Senate debates

Tuesday, 21 August 2012


Tasmania: Mining Industry

7:31 pm

Photo of Anne UrquhartAnne Urquhart (Tasmania, Australian Labor Party) Share this | | Hansard source

There are Tasmanians doing it tough. The downturn in the forestry and manufacturing industries and in pockets of the agriculture industry has hit Tasmanian workers and their families hard. Our economic growth rate is not high enough, our workforce participation rate is too low and our unemployment rate is too high. There is a net loss to Tasmania, particularly a loss of skilled workers, because of the mining boom. These workers leave behind established communities for dongas in the desert. We, as the state of Tasmania, educate and train many workers who are then lost to the interstate mining industry. But not all highly skilled workers from Tasmania can get mining jobs. I hear of too many Tasmanians who are facing tremendous difficulties in securing jobs in the mining industry in the states of WA and Queensland.

People often say that there is no hope left in Tasmania, that all the jobs are drying up and that they have to try and move interstate and find work. As to that, I point to the record $4.5 billion worth of private sector investment, growing at a faster rate than any other non-mining state, and I highlight that local businesses have invested more than $1.4 billion in machinery and equipment over the past year at a growth rate more than double the rest of the nation.

Tasmanians have the desire, the skill and the courage to move our state forward. This is why I wanted the government caucus Spreading the Benefits of the Resources Boom subcommittee to hear from Tasmanians. The subcommittee, established through the hard work of my colleague and comrade Senator Doug Cameron, is tasked with investigating the serious challenges faced by government in seeking to spread the benefits of the mining boom. With our resolve to weather all storms, it was vital for the subcommittee to visit Tasmania.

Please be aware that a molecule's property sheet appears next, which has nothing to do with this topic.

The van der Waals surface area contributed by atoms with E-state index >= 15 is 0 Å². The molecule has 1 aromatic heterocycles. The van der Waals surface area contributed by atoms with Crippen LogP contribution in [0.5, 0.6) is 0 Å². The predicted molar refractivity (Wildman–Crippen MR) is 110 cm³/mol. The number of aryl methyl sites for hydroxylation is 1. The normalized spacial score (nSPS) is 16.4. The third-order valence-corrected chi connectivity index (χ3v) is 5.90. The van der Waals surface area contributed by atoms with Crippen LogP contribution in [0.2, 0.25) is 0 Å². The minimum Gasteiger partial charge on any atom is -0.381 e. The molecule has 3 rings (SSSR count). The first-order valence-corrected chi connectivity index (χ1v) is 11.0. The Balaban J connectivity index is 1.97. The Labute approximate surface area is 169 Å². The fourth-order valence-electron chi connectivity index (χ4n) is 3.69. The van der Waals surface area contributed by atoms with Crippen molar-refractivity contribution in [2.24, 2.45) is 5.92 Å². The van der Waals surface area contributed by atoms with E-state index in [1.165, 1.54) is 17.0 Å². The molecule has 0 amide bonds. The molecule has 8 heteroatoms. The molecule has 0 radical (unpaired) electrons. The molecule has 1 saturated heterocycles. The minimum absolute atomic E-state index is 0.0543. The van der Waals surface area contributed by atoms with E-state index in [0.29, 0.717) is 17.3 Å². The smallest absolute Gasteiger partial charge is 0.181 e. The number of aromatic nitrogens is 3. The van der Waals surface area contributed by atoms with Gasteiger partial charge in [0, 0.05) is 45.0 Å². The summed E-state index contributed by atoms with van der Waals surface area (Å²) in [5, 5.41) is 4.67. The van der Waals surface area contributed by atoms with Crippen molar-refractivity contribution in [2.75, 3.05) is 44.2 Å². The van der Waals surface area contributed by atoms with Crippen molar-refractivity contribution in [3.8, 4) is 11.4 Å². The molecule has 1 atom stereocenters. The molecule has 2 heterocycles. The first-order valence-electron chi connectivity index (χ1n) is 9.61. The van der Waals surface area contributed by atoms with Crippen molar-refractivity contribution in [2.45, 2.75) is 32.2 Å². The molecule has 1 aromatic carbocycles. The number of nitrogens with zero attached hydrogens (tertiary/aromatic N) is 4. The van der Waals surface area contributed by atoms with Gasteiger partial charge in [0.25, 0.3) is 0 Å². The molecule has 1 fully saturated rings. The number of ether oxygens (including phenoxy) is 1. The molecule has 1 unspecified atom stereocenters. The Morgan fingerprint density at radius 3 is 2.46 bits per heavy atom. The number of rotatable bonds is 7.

As a part of its national consultations, the subcommittee came to Hobart. We met with representatives from the mining industry, employer and union representative groups, as well as state and local government representatives and the community sector. There are five major mine sites in Tasmania: Mount Lyell, which mines copper and gold, has been operating for over two centuries and has recently discovered extensions; Henty Gold, which has been operating since 1996; Rosebery, which mines five economic minerals, has been operating for over a century and uses the natural environment as a natural hedge, mining tin when profitable or copper and lead when needed; Grange Resources at Savage River, which mines magnetite ore, which after significant processing is economic; and Renison tin mine, which has been operating for over a century.

In mining and minerals processing, Tasmania exported about $1.6 billion worth of product last year. This accounts for over 55 per cent of Tasmanian exports. Logically, any long-term plan for Tasmania needs to include a strong mining industry and, with that, access to minerals. And Tasmanian miners are looking at expanding. In 2011-12, around $200 million is expected to be spent on capital expenditure, while mineral exploration is expected to be over $3½ billion in the same period, a lot of money for a small state of 500,000 people.

In 2010-11 around $500 million was spent on goods and services for the operations of Tasmanian mines. Of that, about $350 million was contracted to Tasmanian businesses. This is evidence that Tasmanian miners have a strong commitment to the Tasmanian supply chain. There are over 1,200 workers who are directly employed in mining in Tasmania. Maintenance is mostly contracted, mainly to about 350 local contractors. The permanent workforce at Tasmanian mine sites is almost exclusively local and there is an extremely low turnover of labour. Operational staff prefer to stay with their families, enjoying the relatively high incomes and either basing their families on the West Coast or to the north on the coastline, which encompasses Smithton, Wynyard, Somerset, Burnie, Penguin, Ulverstone and Devonport. Wages are around $100,000 a year, well above the average incomes in both Tasmania and Australia.

The mining boom has put pressure on the availability of professionals, who are going to Queensland and Western Australia. Tasmanian miners have filled these labour shortages with professionals—geologists, surveyors, accountants and engineers—from Peru, the Philippines, China, India, Chile and Ireland, just to name a few. There is a great geotechnical engineering degree at the University of Tasmania, and the ARC Centre of Excellence in Ore Deposits, CODES, was established at the University of Tasmania in 1989. CODES is regarded as a global leader in ore deposit research, with connections to the University of Queensland, the University of Melbourne, the Australian National University and the CSIRO.